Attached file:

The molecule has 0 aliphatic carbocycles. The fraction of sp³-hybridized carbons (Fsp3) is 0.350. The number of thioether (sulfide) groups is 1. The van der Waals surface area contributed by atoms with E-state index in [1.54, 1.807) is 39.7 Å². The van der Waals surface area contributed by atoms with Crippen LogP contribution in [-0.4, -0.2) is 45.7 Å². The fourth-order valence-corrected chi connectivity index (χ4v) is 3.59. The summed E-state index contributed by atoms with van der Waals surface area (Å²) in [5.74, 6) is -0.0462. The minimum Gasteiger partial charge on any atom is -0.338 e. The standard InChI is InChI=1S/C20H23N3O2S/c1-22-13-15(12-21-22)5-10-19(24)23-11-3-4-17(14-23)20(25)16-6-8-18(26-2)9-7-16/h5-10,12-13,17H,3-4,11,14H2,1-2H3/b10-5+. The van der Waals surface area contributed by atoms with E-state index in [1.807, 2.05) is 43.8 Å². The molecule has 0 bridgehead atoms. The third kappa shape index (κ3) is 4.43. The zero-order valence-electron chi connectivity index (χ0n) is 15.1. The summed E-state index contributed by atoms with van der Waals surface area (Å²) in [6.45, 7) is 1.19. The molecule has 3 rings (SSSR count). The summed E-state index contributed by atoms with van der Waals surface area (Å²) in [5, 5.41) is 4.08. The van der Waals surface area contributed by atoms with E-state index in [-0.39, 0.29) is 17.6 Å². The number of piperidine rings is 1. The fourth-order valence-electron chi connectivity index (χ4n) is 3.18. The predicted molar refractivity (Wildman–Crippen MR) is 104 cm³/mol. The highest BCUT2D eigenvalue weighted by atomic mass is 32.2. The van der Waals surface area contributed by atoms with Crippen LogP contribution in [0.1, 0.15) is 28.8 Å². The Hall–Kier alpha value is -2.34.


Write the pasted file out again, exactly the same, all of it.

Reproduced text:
The molecule has 0 aliphatic carbocycles. The fraction of sp³-hybridized carbons (Fsp3) is 0.350. The number of thioether (sulfide) groups is 1. The van der Waals surface area contributed by atoms with E-state index in [1.54, 1.807) is 39.7 Å². The van der Waals surface area contributed by atoms with Crippen LogP contribution in [-0.4, -0.2) is 45.7 Å². The fourth-order valence-corrected chi connectivity index (χ4v) is 3.59. The summed E-state index contributed by atoms with van der Waals surface area (Å²) in [5.74, 6) is -0.0462. The minimum Gasteiger partial charge on any atom is -0.338 e. The standard InChI is InChI=1S/C20H23N3O2S/c1-22-13-15(12-21-22)5-10-19(24)23-11-3-4-17(14-23)20(25)16-6-8-18(26-2)9-7-16/h5-10,12-13,17H,3-4,11,14H2,1-2H3/b10-5+. The van der Waals surface area contributed by atoms with E-state index in [1.807, 2.05) is 43.8 Å². The molecule has 0 bridgehead atoms. The third kappa shape index (κ3) is 4.43. The zero-order valence-electron chi connectivity index (χ0n) is 15.1. The summed E-state index contributed by atoms with van der Waals surface area (Å²) in [6.45, 7) is 1.19. The molecule has 3 rings (SSSR count). The summed E-state index contributed by atoms with van der Waals surface area (Å²) in [5, 5.41) is 4.08. The van der Waals surface area contributed by atoms with E-state index in [-0.39, 0.29) is 17.6 Å². The number of piperidine rings is 1. The fourth-order valence-electron chi connectivity index (χ4n) is 3.18. The predicted molar refractivity (Wildman–Crippen MR) is 104 cm³/mol. The highest BCUT2D eigenvalue weighted by atomic mass is 32.2. The van der Waals surface area contributed by atoms with Crippen LogP contribution in [0.1, 0.15) is 28.8 Å². The Hall–Kier alpha value is -2.34.